Stimulating Basic Reading Processes Using Auditory Discrimination in Depth
Truch, S. (1994). Stimulating basic reading processes using auditory discrimination in depth. Annals of Dyslexia, 44, 60-80. doi:10.1007/BF02648155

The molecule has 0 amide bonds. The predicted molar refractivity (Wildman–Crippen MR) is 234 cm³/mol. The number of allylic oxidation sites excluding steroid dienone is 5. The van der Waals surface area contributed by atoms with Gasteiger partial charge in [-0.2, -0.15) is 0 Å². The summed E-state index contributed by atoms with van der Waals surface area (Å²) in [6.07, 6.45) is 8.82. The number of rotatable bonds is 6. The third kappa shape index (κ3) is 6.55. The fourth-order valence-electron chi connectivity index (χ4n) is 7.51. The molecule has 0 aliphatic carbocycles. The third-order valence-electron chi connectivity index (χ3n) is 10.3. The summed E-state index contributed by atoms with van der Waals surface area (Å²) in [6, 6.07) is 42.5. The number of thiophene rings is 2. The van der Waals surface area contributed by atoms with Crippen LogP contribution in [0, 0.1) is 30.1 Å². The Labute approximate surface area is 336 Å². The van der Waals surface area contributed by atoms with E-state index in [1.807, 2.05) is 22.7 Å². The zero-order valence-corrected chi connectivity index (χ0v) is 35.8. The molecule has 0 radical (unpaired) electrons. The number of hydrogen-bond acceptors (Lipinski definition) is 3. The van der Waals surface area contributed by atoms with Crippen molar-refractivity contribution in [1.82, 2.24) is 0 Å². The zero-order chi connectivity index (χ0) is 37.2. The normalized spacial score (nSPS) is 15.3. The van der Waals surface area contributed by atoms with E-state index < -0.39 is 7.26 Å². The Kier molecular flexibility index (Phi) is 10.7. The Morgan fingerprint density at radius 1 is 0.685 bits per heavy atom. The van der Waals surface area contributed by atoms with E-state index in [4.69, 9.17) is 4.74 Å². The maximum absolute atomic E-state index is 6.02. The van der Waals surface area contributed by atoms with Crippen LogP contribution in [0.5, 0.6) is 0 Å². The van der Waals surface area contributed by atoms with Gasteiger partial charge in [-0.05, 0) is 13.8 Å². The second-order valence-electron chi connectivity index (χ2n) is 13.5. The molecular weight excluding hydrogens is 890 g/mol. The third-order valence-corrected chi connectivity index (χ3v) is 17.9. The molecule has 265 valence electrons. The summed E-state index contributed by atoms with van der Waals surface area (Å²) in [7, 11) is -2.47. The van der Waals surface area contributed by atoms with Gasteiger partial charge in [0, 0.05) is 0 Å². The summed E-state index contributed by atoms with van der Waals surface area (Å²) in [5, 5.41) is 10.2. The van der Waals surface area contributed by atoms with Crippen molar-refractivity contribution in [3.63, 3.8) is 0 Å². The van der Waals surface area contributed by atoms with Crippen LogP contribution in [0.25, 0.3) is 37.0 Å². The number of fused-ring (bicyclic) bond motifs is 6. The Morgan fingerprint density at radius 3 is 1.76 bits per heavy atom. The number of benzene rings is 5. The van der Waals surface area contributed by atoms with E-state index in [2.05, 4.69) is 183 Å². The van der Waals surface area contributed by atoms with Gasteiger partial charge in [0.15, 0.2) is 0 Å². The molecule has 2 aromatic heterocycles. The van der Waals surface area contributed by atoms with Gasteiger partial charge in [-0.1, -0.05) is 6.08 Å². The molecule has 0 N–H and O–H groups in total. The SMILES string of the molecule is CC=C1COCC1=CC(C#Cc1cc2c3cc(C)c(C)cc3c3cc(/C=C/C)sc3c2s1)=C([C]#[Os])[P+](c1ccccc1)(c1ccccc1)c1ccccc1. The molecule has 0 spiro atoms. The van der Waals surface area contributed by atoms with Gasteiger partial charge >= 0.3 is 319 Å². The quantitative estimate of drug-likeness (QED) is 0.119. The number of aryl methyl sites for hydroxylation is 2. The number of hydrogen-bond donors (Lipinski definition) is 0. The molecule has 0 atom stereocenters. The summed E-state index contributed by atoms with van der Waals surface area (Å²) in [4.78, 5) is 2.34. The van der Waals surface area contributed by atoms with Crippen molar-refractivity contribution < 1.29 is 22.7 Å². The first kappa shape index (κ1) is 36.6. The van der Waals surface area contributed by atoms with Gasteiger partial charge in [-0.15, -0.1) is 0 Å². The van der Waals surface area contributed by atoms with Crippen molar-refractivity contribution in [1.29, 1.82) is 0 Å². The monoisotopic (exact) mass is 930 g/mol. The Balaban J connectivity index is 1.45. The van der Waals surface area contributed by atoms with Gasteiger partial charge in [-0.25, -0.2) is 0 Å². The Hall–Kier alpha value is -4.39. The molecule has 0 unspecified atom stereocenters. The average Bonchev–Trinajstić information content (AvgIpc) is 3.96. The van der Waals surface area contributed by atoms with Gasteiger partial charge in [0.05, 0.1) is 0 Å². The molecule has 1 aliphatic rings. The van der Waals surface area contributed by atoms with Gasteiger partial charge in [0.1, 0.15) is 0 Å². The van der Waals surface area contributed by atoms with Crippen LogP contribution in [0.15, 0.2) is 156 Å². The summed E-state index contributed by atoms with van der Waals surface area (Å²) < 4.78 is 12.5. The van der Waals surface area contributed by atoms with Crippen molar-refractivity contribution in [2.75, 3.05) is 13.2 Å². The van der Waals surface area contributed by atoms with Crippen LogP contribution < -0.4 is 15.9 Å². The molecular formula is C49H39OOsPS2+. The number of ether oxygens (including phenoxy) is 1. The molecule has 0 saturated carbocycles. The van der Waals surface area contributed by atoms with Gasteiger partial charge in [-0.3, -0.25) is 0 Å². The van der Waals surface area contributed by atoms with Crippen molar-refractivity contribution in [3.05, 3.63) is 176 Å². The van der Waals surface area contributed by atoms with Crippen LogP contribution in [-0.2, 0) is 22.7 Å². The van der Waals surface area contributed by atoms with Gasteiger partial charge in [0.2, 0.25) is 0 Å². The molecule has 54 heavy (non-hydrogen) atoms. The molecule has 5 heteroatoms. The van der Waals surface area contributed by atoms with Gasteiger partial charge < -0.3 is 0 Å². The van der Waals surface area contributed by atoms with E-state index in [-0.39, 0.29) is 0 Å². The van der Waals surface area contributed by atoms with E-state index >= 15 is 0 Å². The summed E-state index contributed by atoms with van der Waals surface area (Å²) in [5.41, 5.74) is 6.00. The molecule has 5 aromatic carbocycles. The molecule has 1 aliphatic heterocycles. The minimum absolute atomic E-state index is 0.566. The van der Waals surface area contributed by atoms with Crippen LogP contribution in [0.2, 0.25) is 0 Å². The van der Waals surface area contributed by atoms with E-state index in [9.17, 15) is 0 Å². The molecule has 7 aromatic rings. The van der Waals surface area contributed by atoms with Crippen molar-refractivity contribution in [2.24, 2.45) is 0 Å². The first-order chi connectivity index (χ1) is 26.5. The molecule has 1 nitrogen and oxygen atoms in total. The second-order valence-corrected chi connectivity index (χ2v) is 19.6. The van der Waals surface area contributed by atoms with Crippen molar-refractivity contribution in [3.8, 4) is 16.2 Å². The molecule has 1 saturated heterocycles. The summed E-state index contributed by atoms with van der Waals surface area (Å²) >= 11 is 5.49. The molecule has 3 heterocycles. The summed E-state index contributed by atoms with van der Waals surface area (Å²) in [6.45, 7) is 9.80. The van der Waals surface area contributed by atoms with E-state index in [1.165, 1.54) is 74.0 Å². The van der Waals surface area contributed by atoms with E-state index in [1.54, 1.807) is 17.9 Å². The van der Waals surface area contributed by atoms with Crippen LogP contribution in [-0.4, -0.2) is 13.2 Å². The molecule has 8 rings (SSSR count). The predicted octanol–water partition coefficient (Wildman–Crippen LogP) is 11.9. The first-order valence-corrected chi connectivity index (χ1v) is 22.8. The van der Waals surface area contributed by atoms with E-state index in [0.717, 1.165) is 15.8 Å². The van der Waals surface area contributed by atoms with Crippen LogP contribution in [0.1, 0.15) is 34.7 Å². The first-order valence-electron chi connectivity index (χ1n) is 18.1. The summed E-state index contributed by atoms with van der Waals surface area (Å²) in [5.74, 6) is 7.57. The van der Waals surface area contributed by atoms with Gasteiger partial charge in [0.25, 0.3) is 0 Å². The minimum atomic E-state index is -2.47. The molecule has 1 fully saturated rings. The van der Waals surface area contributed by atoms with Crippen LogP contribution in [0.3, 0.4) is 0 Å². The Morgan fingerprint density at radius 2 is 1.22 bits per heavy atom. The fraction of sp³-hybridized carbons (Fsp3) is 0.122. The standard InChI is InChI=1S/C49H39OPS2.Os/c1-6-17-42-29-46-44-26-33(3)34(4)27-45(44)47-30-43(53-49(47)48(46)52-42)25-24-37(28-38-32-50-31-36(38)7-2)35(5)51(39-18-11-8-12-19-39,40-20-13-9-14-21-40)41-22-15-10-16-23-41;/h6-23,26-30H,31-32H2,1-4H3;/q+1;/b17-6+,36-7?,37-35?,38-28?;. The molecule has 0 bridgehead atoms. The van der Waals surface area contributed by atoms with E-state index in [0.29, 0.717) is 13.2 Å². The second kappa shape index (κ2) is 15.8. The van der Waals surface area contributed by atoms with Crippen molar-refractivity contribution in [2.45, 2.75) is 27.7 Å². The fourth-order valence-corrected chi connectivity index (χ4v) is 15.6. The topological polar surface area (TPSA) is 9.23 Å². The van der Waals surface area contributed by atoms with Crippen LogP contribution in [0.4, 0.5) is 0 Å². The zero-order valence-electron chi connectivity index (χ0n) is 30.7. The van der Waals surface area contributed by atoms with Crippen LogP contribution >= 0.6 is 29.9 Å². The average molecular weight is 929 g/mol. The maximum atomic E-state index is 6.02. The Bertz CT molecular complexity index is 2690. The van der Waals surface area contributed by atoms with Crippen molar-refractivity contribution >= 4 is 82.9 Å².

Recent research indicates that a major cause of reading (decoding) disabilities lies in an inability to manipulate speech at its phonemic (phonological) level. The Auditory Discrimination in Depth Program (ADD program), stimulates basic phonological awareness and has been used extensively at The Reading Foundation in Calgary, Alberta. Here we present pre- and post-test data from 281 clients (ranging from school-age through adulthood) seen over a two year period; post-test data was collected after 80 hours of ADD instruction. To assess whether significant gains had been achieved, an analysis of covariance was performed, covarying for age and initial vocabulary scores. After 80 hours of intensive instruction, highly significant gains (p<.001) were evident on measures of phonological awareness, sound/symbol connections, word attack, word identification, spelling, and decoding in context. In addition to the treatment effect, age and vocabulary had some influence on some of the variables. The data was also analyzed to determine whether the results went beyond a “group effect” only. A total of 229 cases were tabulated for gain or losses on the word attack subtest and on the reading and spelling subtest of the WRAT-R. Results indicate that the remediation was effective for all subjects, though gains on spelling tended to be less than on the two reading scores.